- ItemOpen AccessChina's Economic Growth Driven Reform Strategies 1978 - 2010: Any lessons for Nigeria?(University of Lagos Press, Akoka, 2014) Iwuagwu, OChina's rapid economic transformation over the past thirty years has come as a surprise to many considering the previous condition of the country. This has resulted mainly from China's open door policy, adopted in 1978, thus facilitating massive inflow of foreign direct investments (FDJ) into its manufacturing sector. China's manufacturing sector continues to churn out complex export products that have created an unprecedented export-led growth. China's experience, especially when compared with other developing economies, is exemplary. This is unlike Nigeria's resource-driven economy, where even the meagre FD1 that comes in is channelled into the oil industry, while manufacturing production receives limited attention. The article the lessons that Nigeria could learn from China in view of the similarities between the two countries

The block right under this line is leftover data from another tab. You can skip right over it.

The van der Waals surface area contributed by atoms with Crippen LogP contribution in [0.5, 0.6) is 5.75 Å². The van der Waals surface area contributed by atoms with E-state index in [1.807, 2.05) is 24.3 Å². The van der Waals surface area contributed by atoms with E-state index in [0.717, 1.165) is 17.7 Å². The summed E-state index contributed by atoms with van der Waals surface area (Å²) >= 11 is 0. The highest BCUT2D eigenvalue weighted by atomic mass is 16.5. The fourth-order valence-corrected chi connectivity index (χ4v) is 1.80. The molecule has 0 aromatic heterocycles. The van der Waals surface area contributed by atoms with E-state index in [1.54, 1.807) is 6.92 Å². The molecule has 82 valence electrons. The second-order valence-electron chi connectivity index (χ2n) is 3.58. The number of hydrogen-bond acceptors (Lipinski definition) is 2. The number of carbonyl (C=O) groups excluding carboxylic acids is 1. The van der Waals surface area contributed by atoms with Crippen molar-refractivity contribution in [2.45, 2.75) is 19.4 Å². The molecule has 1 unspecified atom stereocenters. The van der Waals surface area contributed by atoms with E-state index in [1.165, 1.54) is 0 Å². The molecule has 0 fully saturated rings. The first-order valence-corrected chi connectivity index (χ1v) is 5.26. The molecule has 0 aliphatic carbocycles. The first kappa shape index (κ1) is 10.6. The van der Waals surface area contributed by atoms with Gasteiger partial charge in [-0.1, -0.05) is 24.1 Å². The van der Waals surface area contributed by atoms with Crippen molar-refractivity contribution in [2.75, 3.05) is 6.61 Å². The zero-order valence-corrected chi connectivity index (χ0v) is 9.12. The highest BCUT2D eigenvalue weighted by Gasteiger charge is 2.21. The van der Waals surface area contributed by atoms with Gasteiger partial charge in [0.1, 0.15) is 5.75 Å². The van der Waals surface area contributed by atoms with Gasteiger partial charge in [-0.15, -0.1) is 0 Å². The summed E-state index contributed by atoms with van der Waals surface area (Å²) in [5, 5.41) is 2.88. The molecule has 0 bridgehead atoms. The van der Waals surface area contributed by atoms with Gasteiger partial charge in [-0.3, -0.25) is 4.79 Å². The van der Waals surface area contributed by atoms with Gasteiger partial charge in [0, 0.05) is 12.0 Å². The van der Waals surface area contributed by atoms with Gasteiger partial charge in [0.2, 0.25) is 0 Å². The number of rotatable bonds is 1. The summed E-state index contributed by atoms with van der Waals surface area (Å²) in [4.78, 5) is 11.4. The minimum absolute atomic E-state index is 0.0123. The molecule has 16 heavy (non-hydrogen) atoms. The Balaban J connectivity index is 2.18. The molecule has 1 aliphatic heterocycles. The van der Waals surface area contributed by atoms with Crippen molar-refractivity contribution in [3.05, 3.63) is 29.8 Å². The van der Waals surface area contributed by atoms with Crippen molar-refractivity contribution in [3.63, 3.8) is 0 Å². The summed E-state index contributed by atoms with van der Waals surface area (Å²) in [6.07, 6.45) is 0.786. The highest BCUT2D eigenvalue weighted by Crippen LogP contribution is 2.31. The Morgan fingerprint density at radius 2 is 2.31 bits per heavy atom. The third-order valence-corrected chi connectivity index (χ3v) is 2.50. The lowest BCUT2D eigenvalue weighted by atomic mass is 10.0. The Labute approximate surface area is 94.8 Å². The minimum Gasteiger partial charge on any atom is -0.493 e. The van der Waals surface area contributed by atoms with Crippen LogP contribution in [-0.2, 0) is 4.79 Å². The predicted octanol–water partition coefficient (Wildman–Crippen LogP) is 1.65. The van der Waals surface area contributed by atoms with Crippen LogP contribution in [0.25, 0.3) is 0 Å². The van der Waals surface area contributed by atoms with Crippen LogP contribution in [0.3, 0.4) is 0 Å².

- ItemOpen AccessThe Complex Sentence In Legal English: A Study of Law Reports(University of Lagos Press, Akoka, 2014) Wiredu, J.FUsing Halliday's Systemic Functional Grammar as its theoretical framework, this study analyses case reports of Ghana's Supreme Court decisions which were published in the Daily Graphic of 20 II and 2012. There were 87 such cases reported in the newspaper in that period The study is based on the assumption that legal English is a recognised specialised form of language use and that the language is specific to the special requirements of the law. Earlier studies have noted that the pursuit of precision, clarity and all-inclusiveness is an important goal of legal language. Accordingly, in this work, we have established that these goals of precision, clarity and all-inclusiveness are achieved through the use of detailed information to avoid confusion.and ambiguity in the interpretation of the law. if legal language is perceived as complex and incomprehensible, it is because there are specific linguistic steps taken to ensure that the language is precise, clear and unambiguous. One such measure is the use of grammatical structures. For instance, in order to accommodate the high volume of information within a sentence, different structural types of clauses are used in law texts. The main question we answer in this work is: what are the linguistic structures we find at the unit of sentence in law reports? From the analysis, the following results have emerged The declarative is the only sentence type used in the reports which we analysed In addition, it is noticed that hypo taxis is the preferred clausal relationship in this variety. As a result, the picture that emerges in this analysis is that there is the overwhelming dominance of the dependent clause type. This is an indication that: there are links between ideas in the sentence; that there is the process of information integration in the legal texts; andthai there is information ranking in the texts. All these indicators are realised through rankshifting, a grammatical process which has facilitated the packaging ahd the ranking of the ideas in a single sentence.